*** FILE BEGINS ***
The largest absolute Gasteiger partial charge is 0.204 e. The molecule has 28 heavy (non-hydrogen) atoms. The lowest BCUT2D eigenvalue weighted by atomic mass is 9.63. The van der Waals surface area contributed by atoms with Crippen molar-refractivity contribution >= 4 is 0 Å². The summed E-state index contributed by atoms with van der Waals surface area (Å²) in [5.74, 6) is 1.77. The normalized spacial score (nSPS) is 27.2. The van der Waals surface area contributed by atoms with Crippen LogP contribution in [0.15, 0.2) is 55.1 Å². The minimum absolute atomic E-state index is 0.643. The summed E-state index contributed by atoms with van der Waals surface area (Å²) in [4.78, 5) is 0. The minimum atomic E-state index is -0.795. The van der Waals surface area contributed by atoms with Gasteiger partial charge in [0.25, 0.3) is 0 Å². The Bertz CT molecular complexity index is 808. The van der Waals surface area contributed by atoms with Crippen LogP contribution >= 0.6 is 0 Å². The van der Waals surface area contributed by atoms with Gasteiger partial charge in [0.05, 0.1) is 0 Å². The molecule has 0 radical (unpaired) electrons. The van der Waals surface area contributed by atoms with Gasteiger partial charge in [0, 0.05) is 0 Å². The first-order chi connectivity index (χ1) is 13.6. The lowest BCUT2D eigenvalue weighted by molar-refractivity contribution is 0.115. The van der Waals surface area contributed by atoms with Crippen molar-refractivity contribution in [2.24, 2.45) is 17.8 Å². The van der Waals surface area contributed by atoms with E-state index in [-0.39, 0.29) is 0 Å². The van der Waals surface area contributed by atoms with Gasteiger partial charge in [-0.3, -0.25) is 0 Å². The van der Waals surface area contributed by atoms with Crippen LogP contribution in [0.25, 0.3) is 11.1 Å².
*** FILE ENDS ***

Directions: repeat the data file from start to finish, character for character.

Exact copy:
The largest absolute Gasteiger partial charge is 0.204 e. The molecule has 28 heavy (non-hydrogen) atoms. The lowest BCUT2D eigenvalue weighted by atomic mass is 9.63. The van der Waals surface area contributed by atoms with Crippen molar-refractivity contribution >= 4 is 0 Å². The summed E-state index contributed by atoms with van der Waals surface area (Å²) in [5.74, 6) is 1.77. The normalized spacial score (nSPS) is 27.2. The van der Waals surface area contributed by atoms with Crippen LogP contribution in [0.15, 0.2) is 55.1 Å². The minimum absolute atomic E-state index is 0.643. The summed E-state index contributed by atoms with van der Waals surface area (Å²) in [4.78, 5) is 0. The minimum atomic E-state index is -0.795. The van der Waals surface area contributed by atoms with Gasteiger partial charge in [0.25, 0.3) is 0 Å². The Bertz CT molecular complexity index is 808. The van der Waals surface area contributed by atoms with Crippen LogP contribution >= 0.6 is 0 Å². The van der Waals surface area contributed by atoms with Gasteiger partial charge in [0.05, 0.1) is 0 Å². The molecule has 0 radical (unpaired) electrons. The van der Waals surface area contributed by atoms with Gasteiger partial charge in [0, 0.05) is 0 Å². The first-order chi connectivity index (χ1) is 13.6. The lowest BCUT2D eigenvalue weighted by molar-refractivity contribution is 0.115. The van der Waals surface area contributed by atoms with Crippen molar-refractivity contribution in [2.24, 2.45) is 17.8 Å². The van der Waals surface area contributed by atoms with E-state index in [-0.39, 0.29) is 0 Å². The van der Waals surface area contributed by atoms with Gasteiger partial charge in [-0.3, -0.25) is 0 Å². The van der Waals surface area contributed by atoms with Crippen LogP contribution in [0.25, 0.3) is 11.1 Å².